An inherited abnormality of neutrophil adhesion. Its genetic transmission and its association with a missing protein.
Neutrophils from a five-year-old boy with recurrent bacterial infections failed to spread on surfaces, leading to a severe defect in chemotaxis and a mild impairment in phagocytosis. Failure to spread was also seen in a fraction of the neutrophils from the patient's mother and sister, but cells from his father and brother were normal. Gel electrophoresis revealed that a protein with a molecular weight of 110,000 daltons (designated gp 110) present in the particulate fraction of normal neutrophils was absent from the patient's cells, and that its levels were below normal in cells from his mother and sister but normal in neutrophils from his father and brother. These findings suggest that gp 110 is necessary for the spreading of neutrophils onto surfaces, that the functional abnormality in the patient's cells is caused by its absence, and that deficiency of gp 110 is an X-linked congenital disease.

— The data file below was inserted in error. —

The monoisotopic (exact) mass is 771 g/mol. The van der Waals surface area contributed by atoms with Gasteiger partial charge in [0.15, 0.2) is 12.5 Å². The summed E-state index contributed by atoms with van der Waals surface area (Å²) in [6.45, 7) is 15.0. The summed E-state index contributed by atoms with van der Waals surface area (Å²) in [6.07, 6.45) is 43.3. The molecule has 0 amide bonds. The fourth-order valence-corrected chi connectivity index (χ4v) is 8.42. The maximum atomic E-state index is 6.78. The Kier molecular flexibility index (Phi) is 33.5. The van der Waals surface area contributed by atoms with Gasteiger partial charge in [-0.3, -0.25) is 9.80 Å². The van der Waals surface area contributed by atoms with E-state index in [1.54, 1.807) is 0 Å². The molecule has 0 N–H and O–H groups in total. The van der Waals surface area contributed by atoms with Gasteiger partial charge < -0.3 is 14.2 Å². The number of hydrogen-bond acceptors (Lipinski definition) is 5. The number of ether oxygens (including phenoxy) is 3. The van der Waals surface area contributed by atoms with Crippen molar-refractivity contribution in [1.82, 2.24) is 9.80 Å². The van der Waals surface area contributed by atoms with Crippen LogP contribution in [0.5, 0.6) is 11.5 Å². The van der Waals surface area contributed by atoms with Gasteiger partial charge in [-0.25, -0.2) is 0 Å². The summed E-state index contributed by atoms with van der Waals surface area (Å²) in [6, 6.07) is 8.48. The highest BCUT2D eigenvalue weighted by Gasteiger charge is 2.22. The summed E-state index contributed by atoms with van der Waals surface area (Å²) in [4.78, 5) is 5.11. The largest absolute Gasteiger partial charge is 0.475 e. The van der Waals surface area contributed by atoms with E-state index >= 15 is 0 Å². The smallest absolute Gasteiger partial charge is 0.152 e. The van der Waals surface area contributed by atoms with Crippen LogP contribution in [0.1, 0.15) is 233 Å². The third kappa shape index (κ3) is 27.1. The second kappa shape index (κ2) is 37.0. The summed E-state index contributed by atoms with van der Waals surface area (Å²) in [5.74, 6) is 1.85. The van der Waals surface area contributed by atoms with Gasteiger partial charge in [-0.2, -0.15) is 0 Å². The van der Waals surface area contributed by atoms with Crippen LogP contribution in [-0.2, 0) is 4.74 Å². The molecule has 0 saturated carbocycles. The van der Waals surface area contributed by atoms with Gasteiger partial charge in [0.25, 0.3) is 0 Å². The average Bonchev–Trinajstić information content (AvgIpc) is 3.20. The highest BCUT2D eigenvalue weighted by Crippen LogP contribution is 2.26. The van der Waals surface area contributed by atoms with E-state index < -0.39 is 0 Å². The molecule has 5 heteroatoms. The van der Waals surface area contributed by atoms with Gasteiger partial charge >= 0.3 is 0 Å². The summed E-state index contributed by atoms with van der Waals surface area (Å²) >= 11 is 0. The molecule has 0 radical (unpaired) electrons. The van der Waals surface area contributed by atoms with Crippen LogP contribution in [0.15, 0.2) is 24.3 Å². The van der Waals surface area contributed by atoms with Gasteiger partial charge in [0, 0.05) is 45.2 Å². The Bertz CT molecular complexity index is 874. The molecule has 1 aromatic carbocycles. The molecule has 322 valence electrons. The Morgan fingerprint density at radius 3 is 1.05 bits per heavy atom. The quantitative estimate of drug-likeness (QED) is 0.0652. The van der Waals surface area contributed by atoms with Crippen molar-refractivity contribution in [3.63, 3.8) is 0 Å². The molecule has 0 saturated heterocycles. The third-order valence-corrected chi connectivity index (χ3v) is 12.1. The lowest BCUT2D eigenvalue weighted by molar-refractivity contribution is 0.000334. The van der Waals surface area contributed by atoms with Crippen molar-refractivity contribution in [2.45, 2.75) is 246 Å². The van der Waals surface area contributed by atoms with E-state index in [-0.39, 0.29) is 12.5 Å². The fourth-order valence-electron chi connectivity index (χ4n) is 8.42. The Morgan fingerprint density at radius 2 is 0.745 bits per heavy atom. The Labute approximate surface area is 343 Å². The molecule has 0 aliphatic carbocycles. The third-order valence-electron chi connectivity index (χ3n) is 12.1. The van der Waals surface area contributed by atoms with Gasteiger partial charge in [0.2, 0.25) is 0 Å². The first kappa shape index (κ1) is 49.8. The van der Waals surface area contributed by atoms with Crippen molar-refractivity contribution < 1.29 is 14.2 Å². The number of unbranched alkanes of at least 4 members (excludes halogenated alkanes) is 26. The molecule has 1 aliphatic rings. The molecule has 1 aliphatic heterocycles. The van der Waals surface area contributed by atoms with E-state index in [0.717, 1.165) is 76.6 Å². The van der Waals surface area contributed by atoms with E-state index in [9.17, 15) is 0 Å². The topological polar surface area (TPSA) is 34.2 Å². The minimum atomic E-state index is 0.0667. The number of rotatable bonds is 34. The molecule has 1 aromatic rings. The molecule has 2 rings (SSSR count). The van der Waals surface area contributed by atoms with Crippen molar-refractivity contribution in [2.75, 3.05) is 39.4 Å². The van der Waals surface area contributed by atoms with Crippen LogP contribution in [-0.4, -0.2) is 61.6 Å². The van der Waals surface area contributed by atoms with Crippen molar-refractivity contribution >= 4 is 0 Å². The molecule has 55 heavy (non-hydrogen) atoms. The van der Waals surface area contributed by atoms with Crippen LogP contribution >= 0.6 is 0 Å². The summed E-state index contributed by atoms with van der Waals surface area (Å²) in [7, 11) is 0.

Crowley, CA; Curnutte, JT; Rosin, RE; André-Schwartz, J; Gallin, JI; Klempner, M; Snyderman, R; Southwick, FS; Stossel, TP; Babior, BM
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